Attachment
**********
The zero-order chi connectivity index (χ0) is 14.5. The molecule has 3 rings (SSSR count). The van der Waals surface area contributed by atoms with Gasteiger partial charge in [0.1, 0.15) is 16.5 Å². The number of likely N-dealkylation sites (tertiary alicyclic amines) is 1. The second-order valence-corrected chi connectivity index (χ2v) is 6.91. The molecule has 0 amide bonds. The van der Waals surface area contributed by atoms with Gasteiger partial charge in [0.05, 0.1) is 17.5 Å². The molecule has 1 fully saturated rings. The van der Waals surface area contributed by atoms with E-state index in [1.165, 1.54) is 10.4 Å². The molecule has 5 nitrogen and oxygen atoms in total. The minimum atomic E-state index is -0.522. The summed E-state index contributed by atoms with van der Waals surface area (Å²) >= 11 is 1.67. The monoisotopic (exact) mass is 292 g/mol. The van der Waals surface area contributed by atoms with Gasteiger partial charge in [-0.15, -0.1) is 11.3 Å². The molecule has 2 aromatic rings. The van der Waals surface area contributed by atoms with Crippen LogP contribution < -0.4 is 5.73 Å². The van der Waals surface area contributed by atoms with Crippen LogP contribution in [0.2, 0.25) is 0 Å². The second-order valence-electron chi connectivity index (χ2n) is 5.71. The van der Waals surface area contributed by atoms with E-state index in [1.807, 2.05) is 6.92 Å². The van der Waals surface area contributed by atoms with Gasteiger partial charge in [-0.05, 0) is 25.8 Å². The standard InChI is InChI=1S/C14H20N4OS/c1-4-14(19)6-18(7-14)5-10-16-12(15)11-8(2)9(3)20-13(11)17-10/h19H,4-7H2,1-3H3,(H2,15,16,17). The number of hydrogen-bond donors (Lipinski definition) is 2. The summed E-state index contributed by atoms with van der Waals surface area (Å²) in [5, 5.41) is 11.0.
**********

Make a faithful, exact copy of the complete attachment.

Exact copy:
The zero-order chi connectivity index (χ0) is 14.5. The molecule has 3 rings (SSSR count). The van der Waals surface area contributed by atoms with Gasteiger partial charge in [0.1, 0.15) is 16.5 Å². The number of likely N-dealkylation sites (tertiary alicyclic amines) is 1. The second-order valence-corrected chi connectivity index (χ2v) is 6.91. The molecule has 0 amide bonds. The van der Waals surface area contributed by atoms with Gasteiger partial charge in [0.05, 0.1) is 17.5 Å². The molecule has 1 fully saturated rings. The van der Waals surface area contributed by atoms with E-state index in [1.165, 1.54) is 10.4 Å². The molecule has 5 nitrogen and oxygen atoms in total. The minimum atomic E-state index is -0.522. The summed E-state index contributed by atoms with van der Waals surface area (Å²) >= 11 is 1.67. The monoisotopic (exact) mass is 292 g/mol. The van der Waals surface area contributed by atoms with Gasteiger partial charge in [-0.15, -0.1) is 11.3 Å². The molecule has 2 aromatic rings. The van der Waals surface area contributed by atoms with Crippen LogP contribution < -0.4 is 5.73 Å². The van der Waals surface area contributed by atoms with Crippen LogP contribution in [0.2, 0.25) is 0 Å². The second-order valence-electron chi connectivity index (χ2n) is 5.71. The van der Waals surface area contributed by atoms with E-state index in [1.807, 2.05) is 6.92 Å². The van der Waals surface area contributed by atoms with Gasteiger partial charge in [-0.05, 0) is 25.8 Å². The standard InChI is InChI=1S/C14H20N4OS/c1-4-14(19)6-18(7-14)5-10-16-12(15)11-8(2)9(3)20-13(11)17-10/h19H,4-7H2,1-3H3,(H2,15,16,17). The number of hydrogen-bond donors (Lipinski definition) is 2. The summed E-state index contributed by atoms with van der Waals surface area (Å²) in [5, 5.41) is 11.0.